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ARP spoofing is a type of attack in which a malicious actor sends falsified ARP (Address Resolution Protocol) messages over a local area network.
This results in the linking of an attacker’s MAC address with the IP address of a legitimate computer or server on the network.
Yes it is bad and is a form of attack. DHCP spoofing occurs when an attacker attempts to respond to DHCP requests and trying to list themselves (spoofs) as the default gateway or DNS server, hence, initiating a man in the middle attack.
It is a really bad attack because the malicious DHCP server can send you to a fake bank website and steal your credentials and all that CASH MONEY
CAM table (MAC address table) overflows
A CAM overflow attack occurs when an attacker connects to a single or multiple switch ports and then runs a tool that mimics the existence of thousands of random MAC addresses on those switch ports. The switch enters these into the CAM table, and eventually the CAM table fills to capacity. When a switch is in this state, no more new MAC addresses can be learned; therefore, the switch starts to flood any traffic from new hosts out of all ports on the switch.
A CAM overflow attack turns a switch into a hub, which enables the attacker to eavesdrop on a conversation and perform man-in-the-middle attacks.
A common tool that performs CAM overflows is macof and is part of the Dsniff set of tools. This tool generates hundreds of thousands of random MAC addresses and floods these out onto the network. This is a useful tool for testing to see if your switch infrastructure is susceptible to CAM overflow attacks.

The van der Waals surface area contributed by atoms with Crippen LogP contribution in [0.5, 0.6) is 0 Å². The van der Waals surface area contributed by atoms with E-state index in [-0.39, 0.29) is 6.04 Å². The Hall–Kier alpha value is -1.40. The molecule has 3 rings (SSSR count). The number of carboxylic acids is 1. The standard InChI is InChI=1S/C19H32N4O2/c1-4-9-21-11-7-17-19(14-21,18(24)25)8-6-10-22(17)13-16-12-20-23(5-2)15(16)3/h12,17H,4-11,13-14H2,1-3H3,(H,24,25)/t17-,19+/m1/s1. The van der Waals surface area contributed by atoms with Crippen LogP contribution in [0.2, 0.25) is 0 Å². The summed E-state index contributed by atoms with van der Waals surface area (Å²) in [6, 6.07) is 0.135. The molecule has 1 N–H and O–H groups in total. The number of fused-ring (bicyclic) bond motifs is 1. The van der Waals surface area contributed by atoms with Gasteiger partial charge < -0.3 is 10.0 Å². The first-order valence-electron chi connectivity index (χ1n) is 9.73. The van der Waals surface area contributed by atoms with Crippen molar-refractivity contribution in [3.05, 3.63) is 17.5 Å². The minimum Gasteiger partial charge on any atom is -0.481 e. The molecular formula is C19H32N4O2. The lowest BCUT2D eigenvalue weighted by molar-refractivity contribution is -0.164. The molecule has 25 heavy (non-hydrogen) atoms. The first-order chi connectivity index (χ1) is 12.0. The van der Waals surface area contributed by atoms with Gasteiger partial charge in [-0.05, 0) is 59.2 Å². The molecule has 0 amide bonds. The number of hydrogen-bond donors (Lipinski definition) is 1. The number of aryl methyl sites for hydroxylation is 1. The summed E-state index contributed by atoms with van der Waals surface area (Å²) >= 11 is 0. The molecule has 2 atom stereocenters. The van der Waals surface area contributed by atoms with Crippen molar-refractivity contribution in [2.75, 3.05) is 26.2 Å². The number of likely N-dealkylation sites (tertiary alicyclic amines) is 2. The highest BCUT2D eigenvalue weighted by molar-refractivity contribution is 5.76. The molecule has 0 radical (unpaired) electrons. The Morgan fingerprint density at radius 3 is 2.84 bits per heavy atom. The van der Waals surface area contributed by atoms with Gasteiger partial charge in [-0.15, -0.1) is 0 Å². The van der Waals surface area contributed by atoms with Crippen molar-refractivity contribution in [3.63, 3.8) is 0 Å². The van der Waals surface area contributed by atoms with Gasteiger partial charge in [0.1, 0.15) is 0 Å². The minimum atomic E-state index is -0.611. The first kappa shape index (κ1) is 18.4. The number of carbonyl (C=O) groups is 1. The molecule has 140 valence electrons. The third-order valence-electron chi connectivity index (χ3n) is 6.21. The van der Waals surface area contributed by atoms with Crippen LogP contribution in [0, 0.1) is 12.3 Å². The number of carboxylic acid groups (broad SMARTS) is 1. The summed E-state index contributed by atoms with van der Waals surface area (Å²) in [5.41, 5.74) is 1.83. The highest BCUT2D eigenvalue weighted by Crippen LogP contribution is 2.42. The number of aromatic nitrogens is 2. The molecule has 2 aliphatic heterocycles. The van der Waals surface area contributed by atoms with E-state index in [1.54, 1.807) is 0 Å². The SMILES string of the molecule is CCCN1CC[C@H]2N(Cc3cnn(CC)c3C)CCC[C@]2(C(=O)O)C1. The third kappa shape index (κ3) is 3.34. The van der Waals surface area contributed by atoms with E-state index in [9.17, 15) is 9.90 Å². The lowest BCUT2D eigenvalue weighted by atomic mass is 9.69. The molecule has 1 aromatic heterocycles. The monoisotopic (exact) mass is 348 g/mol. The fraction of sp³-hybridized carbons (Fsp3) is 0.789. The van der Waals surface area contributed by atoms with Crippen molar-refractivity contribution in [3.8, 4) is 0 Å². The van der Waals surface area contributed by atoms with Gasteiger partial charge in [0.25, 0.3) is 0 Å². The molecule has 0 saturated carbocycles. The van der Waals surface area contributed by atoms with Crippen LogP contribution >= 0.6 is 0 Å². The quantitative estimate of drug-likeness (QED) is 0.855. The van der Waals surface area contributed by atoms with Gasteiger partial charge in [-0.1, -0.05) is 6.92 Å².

Cisco Discovery Protocol and Link-Layer Discovery Protocol (LLDP) enable Cisco IOS network devices to announce themselves to their neighbors. By default, Cisco devices send a CDP announcement out every interface once per minute. If they receive a CDP announcement, they store that information in a table with a hold time of 3 minutes.
The potential problem with CDP and LLDP is that they provide an easy reconnaissance vector to any attacker with an Ethernet connection. When the switch sends a CDP or LLDP announcement out of a port where a workstation is connected, the workstation normally ignores it.
However, with a simple tool such as WireShark, an attacker can capture and analyze the CDP or LLDP announcement. Included in the CDP or LLDP data is the model number and operating system version of the switch. An attacker can then use this information to look up published vulnerabilities that are associated with that operating system version and potentially follow up with an exploit of the vulnerability.
Disable these protocols globally with the no cdp run/no lldp run commands, or disable them on a per-interface basis with the no cdp enable/no lldp enable commands.